# Can I amp a radio transmitter to increase its range?

I want to buy a sub-gigahertz radio module which has a TX power of 16 dBm. With the inverse square law, I can see that it has a power of -90 dBm at 50 km. I don't know if this is the correct way to determine power at a certain range or not, but either way, this is not enough.

Can I use something like an op-amp to just increase the output power and get higher range?

• That strongly depends on the laws and regulations in the place where you will operate the transmitter. Also, 1 kHz and 100 MHz are both sub-gigahertz but might perform differently, can you specify the operating frequency within an octave at least? Dec 7 '21 at 18:16
• You'll need a radio-frequency amplifier. You can buy one for the appropriate frequency (but be careful to get an amp that can tolerate 16dBm input power). Also, keep in mind that transmitting at high-ish powers without a license is illegal. Dec 7 '21 at 18:16
• I don't know if this is the correct way to determine power at a certain range or not No it is not. If your receiver needs -85 dBm then you cannot reach 50 km but my receiver is more sensitive at -95 dBm and can be used at 50 km away. Using lower datarates and/or different modulation techniques can also change the required signal level so there is no clear yes/no answer if 50 km can be reached. Dec 7 '21 at 18:32
• Does your radio module receive as well as transmit? If so, adding a power amplifier is not a simple matter - while receiving, the power amplifier must be bypassed so that the receiver sees the antenna. Dec 7 '21 at 18:34
• If you don't have line-of-sight then you won't make it 50km even with 1,000 times the power. Dec 7 '21 at 18:37

The Friis transmission path-loss equation in decibels is this: -

Path loss (dB) = 32.45 + 20$$\log_{10}\$$(f) + 20$$\log_{10}\$$(d)

Where f is in MHz and d is in kilometres. So, If I assume 100 MHz (sub 1 GHz) and a distance of 50 km, I get an attenuation of 32.45 dB + 40 dB + 33.98 dB = 106.4 dB.

And, this agrees with you expecting a receiver level of -90 dBm from a carrier transmit power of +16 dBm.

I don't know if this is the correct way to determine power at a certain range or not

Well, it's a good start. You can make directional antennas to increase the receiver level by many decibels. You can also be prudent with the bandwidth of the information you wish to send to get a few more decibels too.

but either way, this is not enough (receive power).

Well, that depends on the bandwidth of the information you wish to send (and you haven't told us that). The formula for a decent receive level (ignoring fading) is this: -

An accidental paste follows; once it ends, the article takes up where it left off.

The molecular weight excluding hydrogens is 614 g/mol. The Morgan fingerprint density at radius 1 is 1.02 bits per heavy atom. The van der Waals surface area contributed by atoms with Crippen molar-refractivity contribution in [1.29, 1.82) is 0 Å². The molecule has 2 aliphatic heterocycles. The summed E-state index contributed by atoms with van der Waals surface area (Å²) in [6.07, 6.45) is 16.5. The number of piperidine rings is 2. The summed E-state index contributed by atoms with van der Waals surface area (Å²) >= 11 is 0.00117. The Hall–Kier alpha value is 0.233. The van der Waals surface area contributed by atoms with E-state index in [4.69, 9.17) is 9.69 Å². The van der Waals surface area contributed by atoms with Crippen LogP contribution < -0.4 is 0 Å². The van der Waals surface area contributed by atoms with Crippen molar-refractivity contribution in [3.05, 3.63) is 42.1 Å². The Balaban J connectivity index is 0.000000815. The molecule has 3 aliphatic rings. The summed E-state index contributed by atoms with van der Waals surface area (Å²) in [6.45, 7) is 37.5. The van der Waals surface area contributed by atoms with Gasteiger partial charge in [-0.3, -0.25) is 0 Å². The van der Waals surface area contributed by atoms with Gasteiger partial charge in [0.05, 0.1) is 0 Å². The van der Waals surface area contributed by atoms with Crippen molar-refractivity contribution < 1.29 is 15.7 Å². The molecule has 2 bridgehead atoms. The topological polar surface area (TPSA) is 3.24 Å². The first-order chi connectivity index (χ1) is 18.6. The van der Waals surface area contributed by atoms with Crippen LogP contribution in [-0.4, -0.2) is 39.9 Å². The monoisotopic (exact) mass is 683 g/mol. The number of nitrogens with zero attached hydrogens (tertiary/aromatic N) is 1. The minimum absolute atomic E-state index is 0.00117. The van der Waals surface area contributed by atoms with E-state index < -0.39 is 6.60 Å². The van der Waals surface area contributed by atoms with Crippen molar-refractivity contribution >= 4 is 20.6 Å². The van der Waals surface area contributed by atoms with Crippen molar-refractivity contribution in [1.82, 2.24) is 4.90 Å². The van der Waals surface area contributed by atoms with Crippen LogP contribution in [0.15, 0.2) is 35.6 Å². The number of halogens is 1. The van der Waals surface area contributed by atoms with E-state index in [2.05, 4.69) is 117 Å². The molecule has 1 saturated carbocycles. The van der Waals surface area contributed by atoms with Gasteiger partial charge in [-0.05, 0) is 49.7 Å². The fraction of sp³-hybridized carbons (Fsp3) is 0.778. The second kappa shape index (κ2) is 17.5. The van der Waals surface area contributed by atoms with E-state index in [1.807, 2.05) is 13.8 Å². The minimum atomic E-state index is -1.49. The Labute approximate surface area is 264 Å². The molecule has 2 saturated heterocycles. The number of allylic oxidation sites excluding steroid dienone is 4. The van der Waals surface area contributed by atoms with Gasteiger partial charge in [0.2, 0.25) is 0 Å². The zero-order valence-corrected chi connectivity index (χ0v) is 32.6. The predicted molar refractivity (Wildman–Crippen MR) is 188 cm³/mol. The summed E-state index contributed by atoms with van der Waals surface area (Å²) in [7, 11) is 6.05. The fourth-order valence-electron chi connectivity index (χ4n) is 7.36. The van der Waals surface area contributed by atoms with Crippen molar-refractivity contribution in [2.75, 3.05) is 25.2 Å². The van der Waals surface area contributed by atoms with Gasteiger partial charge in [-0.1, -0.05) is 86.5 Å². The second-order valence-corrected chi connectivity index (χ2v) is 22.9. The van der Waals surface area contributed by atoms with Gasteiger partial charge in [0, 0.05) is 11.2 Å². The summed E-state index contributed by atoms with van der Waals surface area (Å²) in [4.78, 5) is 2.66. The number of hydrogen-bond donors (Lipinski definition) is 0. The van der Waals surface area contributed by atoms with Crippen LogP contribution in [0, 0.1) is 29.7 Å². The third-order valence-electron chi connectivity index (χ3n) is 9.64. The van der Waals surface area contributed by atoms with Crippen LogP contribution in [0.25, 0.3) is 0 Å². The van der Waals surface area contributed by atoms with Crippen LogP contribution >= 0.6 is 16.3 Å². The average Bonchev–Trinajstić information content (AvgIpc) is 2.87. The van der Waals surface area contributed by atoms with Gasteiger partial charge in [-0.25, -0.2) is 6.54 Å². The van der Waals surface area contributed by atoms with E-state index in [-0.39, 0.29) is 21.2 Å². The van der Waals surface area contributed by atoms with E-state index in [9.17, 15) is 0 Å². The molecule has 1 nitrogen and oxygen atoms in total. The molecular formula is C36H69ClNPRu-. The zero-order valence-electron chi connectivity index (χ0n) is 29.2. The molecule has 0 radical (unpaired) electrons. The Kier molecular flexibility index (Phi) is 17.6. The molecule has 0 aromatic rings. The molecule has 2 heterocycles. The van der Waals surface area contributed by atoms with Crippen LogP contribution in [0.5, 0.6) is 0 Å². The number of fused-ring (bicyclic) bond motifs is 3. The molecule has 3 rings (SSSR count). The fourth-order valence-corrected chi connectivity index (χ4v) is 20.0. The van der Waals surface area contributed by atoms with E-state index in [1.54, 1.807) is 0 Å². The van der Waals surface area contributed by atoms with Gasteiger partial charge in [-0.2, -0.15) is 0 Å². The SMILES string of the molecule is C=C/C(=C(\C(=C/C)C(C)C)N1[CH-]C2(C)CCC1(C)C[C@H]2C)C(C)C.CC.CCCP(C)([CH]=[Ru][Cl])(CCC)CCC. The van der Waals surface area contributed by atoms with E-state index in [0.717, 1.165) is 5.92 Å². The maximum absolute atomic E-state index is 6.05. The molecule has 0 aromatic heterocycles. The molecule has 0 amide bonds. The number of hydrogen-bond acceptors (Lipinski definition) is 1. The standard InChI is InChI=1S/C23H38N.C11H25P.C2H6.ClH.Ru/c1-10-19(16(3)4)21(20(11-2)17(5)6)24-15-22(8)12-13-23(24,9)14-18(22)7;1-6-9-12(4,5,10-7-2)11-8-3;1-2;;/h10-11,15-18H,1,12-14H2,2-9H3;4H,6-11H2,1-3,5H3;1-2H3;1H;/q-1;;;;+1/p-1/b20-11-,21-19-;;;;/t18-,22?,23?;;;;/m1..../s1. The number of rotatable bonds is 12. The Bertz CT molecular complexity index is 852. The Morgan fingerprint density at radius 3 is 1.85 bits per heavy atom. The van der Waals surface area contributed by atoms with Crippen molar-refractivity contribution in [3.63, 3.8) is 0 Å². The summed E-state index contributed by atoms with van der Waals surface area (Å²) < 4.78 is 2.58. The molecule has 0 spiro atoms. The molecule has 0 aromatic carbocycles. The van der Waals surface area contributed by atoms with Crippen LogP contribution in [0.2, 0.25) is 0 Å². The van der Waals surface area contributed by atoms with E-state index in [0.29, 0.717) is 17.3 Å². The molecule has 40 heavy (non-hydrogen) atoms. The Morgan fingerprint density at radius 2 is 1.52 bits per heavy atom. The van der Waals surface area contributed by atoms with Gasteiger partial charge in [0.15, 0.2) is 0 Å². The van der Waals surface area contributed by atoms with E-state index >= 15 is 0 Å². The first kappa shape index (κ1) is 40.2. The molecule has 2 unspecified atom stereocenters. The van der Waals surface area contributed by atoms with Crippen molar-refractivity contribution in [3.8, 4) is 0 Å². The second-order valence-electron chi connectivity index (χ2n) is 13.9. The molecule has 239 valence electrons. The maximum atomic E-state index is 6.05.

Power (dBm) needed by a receiver is -154 dBm + $$\10log_{10}\$$(data rate)

So, if your data rate is (say) 1 kHz, the receiver power needed is -154 dBm + 30 dBm = -124 dBm, then with an extra 20 dB added in to account for fading, you'd be looking at -124 dBm.

But, of course, your bandwidth might be much bigger than what I've assumed.

Can I use something like an op-amp to just increase the output power and get higher range?

No, you'd never do this for two reasons: -

• You might exceed the regulatory specifications on power emitted (ideal op-amp)
• Ideal op-amps might do the job but, real op-amps wont, ever.

Extra information here and here.

• The frequency is 900 MHz. As a follow up question, does a directional antenna only on the receiver increase the power level? Dec 7 '21 at 20:08
• It does but it’s not as good as at both ends. Dec 7 '21 at 21:17
• So if I did want to amp the power from an retail transmitter, how would I go about doing that? For something like a CC1101, for example Dec 7 '21 at 21:48
• @SagarPatil that is a question beyond the scope of probably this site without some effort shown by yourself at investigating some possible products. Maybe see what Mini-circuits can offer as a start and figure out if there's a product that can be used. See if there are any app notes on the CC1101 that give circuits for higher power like the CC1190 Dec 8 '21 at 7:58

Can I use something like an op-amp to just increase the output power and get higher range?

No, that has no sub-GHz BW nor power gain capability.